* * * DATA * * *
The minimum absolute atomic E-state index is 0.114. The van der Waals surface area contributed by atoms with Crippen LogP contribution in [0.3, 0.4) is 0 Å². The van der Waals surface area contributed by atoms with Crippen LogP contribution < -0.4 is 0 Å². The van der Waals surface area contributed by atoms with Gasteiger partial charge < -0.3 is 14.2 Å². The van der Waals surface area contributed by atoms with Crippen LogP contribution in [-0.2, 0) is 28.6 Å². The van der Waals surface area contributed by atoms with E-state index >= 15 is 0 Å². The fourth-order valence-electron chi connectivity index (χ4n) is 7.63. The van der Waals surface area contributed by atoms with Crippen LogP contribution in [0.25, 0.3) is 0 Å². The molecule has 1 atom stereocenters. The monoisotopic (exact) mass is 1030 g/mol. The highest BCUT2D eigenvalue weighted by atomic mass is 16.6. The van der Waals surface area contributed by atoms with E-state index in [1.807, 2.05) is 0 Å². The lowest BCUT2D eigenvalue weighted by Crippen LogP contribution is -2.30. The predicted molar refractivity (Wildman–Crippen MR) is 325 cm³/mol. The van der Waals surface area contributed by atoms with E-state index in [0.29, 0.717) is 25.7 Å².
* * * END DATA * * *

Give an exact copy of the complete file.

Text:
The minimum absolute atomic E-state index is 0.114. The van der Waals surface area contributed by atoms with Crippen LogP contribution in [0.3, 0.4) is 0 Å². The van der Waals surface area contributed by atoms with Crippen LogP contribution < -0.4 is 0 Å². The van der Waals surface area contributed by atoms with Gasteiger partial charge < -0.3 is 14.2 Å². The van der Waals surface area contributed by atoms with Crippen LogP contribution in [-0.2, 0) is 28.6 Å². The van der Waals surface area contributed by atoms with E-state index >= 15 is 0 Å². The fourth-order valence-electron chi connectivity index (χ4n) is 7.63. The van der Waals surface area contributed by atoms with Crippen LogP contribution in [0.25, 0.3) is 0 Å². The molecule has 1 atom stereocenters. The monoisotopic (exact) mass is 1030 g/mol. The highest BCUT2D eigenvalue weighted by atomic mass is 16.6. The van der Waals surface area contributed by atoms with E-state index in [1.807, 2.05) is 0 Å². The lowest BCUT2D eigenvalue weighted by Crippen LogP contribution is -2.30. The predicted molar refractivity (Wildman–Crippen MR) is 325 cm³/mol. The van der Waals surface area contributed by atoms with E-state index in [0.29, 0.717) is 25.7 Å².